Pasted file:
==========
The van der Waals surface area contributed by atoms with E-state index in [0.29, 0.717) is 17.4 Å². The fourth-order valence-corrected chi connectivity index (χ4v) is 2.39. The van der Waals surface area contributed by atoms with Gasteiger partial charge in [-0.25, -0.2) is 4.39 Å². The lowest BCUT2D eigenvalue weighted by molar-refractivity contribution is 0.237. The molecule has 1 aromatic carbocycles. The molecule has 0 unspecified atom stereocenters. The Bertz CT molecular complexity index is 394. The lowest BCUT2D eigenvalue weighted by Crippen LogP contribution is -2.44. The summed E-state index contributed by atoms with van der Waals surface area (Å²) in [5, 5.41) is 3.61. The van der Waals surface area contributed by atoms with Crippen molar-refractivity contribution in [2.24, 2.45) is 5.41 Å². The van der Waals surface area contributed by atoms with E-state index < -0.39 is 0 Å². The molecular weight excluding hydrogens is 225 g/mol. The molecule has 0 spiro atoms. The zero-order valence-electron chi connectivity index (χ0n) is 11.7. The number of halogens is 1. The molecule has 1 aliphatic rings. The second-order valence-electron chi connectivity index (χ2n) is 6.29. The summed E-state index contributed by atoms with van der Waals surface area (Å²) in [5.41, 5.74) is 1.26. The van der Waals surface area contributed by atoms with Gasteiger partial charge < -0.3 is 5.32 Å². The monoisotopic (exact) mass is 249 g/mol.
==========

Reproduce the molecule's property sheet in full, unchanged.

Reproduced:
The van der Waals surface area contributed by atoms with E-state index in [0.29, 0.717) is 17.4 Å². The fourth-order valence-corrected chi connectivity index (χ4v) is 2.39. The van der Waals surface area contributed by atoms with Gasteiger partial charge in [-0.25, -0.2) is 4.39 Å². The lowest BCUT2D eigenvalue weighted by molar-refractivity contribution is 0.237. The molecule has 1 aromatic carbocycles. The molecule has 0 unspecified atom stereocenters. The Bertz CT molecular complexity index is 394. The lowest BCUT2D eigenvalue weighted by Crippen LogP contribution is -2.44. The summed E-state index contributed by atoms with van der Waals surface area (Å²) in [5, 5.41) is 3.61. The van der Waals surface area contributed by atoms with Crippen molar-refractivity contribution in [2.24, 2.45) is 5.41 Å². The van der Waals surface area contributed by atoms with E-state index < -0.39 is 0 Å². The molecular weight excluding hydrogens is 225 g/mol. The molecule has 0 spiro atoms. The zero-order valence-electron chi connectivity index (χ0n) is 11.7. The number of halogens is 1. The molecule has 1 aliphatic rings. The second-order valence-electron chi connectivity index (χ2n) is 6.29. The summed E-state index contributed by atoms with van der Waals surface area (Å²) in [5.41, 5.74) is 1.26. The van der Waals surface area contributed by atoms with Gasteiger partial charge < -0.3 is 5.32 Å². The monoisotopic (exact) mass is 249 g/mol.